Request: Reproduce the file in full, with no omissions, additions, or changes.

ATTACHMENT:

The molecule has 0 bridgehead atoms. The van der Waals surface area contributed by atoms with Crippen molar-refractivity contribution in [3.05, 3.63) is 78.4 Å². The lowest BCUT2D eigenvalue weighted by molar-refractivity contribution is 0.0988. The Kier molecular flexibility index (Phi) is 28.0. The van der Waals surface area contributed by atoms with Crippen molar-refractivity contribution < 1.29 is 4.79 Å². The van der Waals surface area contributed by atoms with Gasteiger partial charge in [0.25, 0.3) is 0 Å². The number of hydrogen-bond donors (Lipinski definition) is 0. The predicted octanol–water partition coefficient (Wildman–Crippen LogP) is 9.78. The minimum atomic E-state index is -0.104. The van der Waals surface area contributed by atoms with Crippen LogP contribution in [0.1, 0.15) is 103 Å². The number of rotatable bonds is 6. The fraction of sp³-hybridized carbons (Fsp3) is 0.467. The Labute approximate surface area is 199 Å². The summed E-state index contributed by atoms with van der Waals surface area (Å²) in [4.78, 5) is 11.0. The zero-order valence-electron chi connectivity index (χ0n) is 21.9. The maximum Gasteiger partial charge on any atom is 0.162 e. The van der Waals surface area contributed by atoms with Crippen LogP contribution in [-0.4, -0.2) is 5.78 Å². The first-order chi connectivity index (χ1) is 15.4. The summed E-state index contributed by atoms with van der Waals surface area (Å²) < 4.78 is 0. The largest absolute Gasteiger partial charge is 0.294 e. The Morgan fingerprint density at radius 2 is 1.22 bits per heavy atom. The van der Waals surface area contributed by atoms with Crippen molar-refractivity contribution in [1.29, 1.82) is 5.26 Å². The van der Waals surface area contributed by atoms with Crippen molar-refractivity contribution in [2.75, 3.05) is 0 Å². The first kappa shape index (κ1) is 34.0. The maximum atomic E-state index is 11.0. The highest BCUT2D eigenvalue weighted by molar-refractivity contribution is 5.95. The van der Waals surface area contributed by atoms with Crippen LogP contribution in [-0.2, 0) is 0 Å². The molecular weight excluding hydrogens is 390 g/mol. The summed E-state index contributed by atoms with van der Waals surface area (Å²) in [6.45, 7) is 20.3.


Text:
The molecule has 0 bridgehead atoms. The van der Waals surface area contributed by atoms with Crippen molar-refractivity contribution in [3.05, 3.63) is 78.4 Å². The lowest BCUT2D eigenvalue weighted by molar-refractivity contribution is 0.0988. The Kier molecular flexibility index (Phi) is 28.0. The van der Waals surface area contributed by atoms with Crippen molar-refractivity contribution < 1.29 is 4.79 Å². The van der Waals surface area contributed by atoms with Gasteiger partial charge in [0.25, 0.3) is 0 Å². The number of hydrogen-bond donors (Lipinski definition) is 0. The predicted octanol–water partition coefficient (Wildman–Crippen LogP) is 9.78. The minimum atomic E-state index is -0.104. The van der Waals surface area contributed by atoms with Crippen LogP contribution in [0.1, 0.15) is 103 Å². The number of rotatable bonds is 6. The fraction of sp³-hybridized carbons (Fsp3) is 0.467. The Labute approximate surface area is 199 Å². The summed E-state index contributed by atoms with van der Waals surface area (Å²) in [4.78, 5) is 11.0. The zero-order valence-electron chi connectivity index (χ0n) is 21.9. The maximum Gasteiger partial charge on any atom is 0.162 e. The van der Waals surface area contributed by atoms with Crippen LogP contribution in [-0.4, -0.2) is 5.78 Å². The first-order chi connectivity index (χ1) is 15.4. The summed E-state index contributed by atoms with van der Waals surface area (Å²) < 4.78 is 0. The largest absolute Gasteiger partial charge is 0.294 e. The Morgan fingerprint density at radius 2 is 1.22 bits per heavy atom. The van der Waals surface area contributed by atoms with Crippen molar-refractivity contribution in [1.29, 1.82) is 5.26 Å². The van der Waals surface area contributed by atoms with Crippen molar-refractivity contribution in [2.75, 3.05) is 0 Å². The first kappa shape index (κ1) is 34.0. The maximum atomic E-state index is 11.0. The highest BCUT2D eigenvalue weighted by molar-refractivity contribution is 5.95. The van der Waals surface area contributed by atoms with Crippen LogP contribution in [-0.2, 0) is 0 Å². The molecular weight excluding hydrogens is 390 g/mol. The summed E-state index contributed by atoms with van der Waals surface area (Å²) in [6.45, 7) is 20.3.